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NO. 18, omitted.
NO. 19. A list of the members who attended the General Convention, which form
ed the new Constitution, in 1787.
DANIEL OF ST. THOMAS JENIFER,
John FRANCIS MERCER,
James Madison, JR.
Wm. R. DAVIE,
RICHARD D. SPAIGHT,
CHARLES C. PINCKNEY,
NO. 20. Abstract of the accounts of the respective States, for expenses incurred
during the Revolutionary War, as allowed by the Commissioners who finally settled said accounts.
(Sums charged Sums allowed
for advances Expendi- Balances Balances
by U. States, tures ex- found due found due STATES for expendi- including the cluding
from the to the U. tures.
assumption of all advances U.States. States.
17,964,613 03 6,258,880 03 11,705,733 1,248,801 Rhode Island,
3,782,974 46 1,977,608 46 1,805,366 299,611 Connecticut,
9,285,737 92 3,436,244 92 5,829,493 619,121 New York, 7,179,982 78 1,960,031 78 5,219,951
12,074,846) New Jersey,
5,342,770 52 1,343,321 52 3,999,4491 49,030 Pennsylvania, 14,137,076 22 4,690,686 22 9,446,390
76,709 Delaware, 839,319 98 229,898 98 609,421
612,428 Maryland, 7,568,145 38 1,592,631 38 5,975,614
151,640 Virginia, 19,085,981 51 3,803,416 51 15,282,865
100,8791 North Carolina, 10,427,586 13 3,151,358 13 7,276,228
501,0821 South Carolina,
11,523,299 29 5,780,264 29 5,743,035 1,205,978 Georgia,
2,993,800 86 1,415,328 86' 1,578,472) 19,988
NO. 21. Questions proposed by President Washington, for the consideration of the
members of the Cabinet, in April, 1793, with the Letter which enclosed them.
Philadelphia, April 18th, 1793. Sir,--The posture of affairs in Europe, particularly between France and Great Britain, places the United States in a delicate situation, and requires much consideration of the measures which will be proper for them to observe in the war between those powers. With a view to forming a general plan of conduct for the executive, I have stated and enclosed sundry questions to be considered preparatory to a meeting at my house to-morrow, where I shall expect to see you at nine o'clock, and to receive the result of your reflections thereon.
Quest. 1. Shall a proclamation issue for the purpose of preventing interferences of the citizens of the United States in the war between France and Great Britain, &c. ? Shall it contain a declaration of neutrality or not? What shall it contain ?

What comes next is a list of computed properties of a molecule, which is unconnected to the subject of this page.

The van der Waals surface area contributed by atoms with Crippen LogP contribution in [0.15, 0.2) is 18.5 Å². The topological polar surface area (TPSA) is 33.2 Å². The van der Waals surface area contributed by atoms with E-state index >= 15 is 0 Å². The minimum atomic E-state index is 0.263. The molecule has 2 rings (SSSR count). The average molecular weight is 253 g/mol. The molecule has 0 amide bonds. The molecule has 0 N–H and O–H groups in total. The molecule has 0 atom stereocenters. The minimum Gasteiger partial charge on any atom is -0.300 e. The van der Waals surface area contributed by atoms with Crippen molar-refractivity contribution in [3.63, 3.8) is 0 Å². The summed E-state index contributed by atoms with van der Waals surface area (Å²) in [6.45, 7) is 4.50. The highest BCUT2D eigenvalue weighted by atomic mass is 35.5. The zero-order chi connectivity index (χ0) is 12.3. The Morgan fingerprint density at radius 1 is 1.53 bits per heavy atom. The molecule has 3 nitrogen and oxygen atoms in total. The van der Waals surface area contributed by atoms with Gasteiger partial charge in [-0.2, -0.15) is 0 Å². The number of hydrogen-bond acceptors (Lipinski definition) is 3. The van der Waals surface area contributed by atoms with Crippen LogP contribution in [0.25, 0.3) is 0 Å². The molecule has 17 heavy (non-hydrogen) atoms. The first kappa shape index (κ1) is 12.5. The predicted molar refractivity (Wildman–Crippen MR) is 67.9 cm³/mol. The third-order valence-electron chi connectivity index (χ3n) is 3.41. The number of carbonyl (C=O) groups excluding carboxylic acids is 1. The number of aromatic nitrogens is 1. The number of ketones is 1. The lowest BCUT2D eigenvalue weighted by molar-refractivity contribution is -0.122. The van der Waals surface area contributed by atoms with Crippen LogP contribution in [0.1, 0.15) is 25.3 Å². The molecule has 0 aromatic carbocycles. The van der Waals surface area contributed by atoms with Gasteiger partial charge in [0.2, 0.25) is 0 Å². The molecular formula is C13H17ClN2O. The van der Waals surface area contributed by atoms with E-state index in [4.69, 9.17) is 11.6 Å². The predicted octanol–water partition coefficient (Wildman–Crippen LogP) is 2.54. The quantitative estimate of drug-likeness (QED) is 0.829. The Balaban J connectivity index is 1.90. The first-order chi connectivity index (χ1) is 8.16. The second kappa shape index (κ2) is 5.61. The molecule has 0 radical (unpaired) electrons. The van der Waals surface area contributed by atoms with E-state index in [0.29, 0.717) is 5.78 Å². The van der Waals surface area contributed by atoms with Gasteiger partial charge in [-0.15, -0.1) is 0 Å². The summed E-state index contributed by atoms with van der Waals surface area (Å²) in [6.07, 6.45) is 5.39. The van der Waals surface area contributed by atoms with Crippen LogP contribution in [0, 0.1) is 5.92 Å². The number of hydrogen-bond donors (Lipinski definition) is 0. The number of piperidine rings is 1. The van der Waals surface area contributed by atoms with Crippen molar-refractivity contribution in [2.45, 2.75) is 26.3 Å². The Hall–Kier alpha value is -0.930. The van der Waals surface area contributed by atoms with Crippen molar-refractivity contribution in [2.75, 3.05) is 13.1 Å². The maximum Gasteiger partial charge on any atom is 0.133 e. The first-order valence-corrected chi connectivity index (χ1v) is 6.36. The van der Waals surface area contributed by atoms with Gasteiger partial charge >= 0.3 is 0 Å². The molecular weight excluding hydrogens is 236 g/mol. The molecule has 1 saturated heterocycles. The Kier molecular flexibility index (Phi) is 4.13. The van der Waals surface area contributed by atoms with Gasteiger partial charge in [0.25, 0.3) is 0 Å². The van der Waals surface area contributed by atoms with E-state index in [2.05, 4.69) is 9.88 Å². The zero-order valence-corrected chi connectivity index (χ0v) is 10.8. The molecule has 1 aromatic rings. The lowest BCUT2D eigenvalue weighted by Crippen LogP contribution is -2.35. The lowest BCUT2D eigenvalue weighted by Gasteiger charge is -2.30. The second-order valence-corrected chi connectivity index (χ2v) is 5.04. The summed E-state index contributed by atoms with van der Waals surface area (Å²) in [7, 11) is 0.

2. Shall a minister from the republic of France be received ?
3. If received, shall it be absolutely or with qualifications; and if with qualifications, of what kind ?
4. Are the United States obliged by good faith to consider the treaties heretofore made with France as applying to the present situation of the parties? may they either renounce them or hold them suspended until the government of France shall be established ?
5. If they have the right, is it expedient to do either ? and which ?
6. If they have an option, would it be a breach of neutrality to consider the treaties in operation ?
7. If the treaties are to be considered as now in operation, is the guaranty in the treaty of alliance applicable to a defensive war only, or to a war, either offensive or defensive?
8. Does the war in which France is engaged appear to be offensive or defensive on her part? or of a mixed and equivocal character ?
9. If of a mixed and equivocal character, does the guaranty in any event apply to such a war?
10. What is the effect of a guaranty, such as that to be found in the treaty of alliance between the United States and France ?
11. Does any article in either of the treaties prevent ships of war, other than privateers, of the powers opposed to France, from coming into the ports of the United States to act as convoys to their own merchantmen? or does it lay any other restraints upon them more than would apply to the ships of war of France ?
12. Should the future regent of France send a minister to the United States, ought he to be received ?
13. Is it necessary or advisable to call together the two houses of congress with a view to the present posture of European affairs ? if it is, what should be the particular objects of such call ?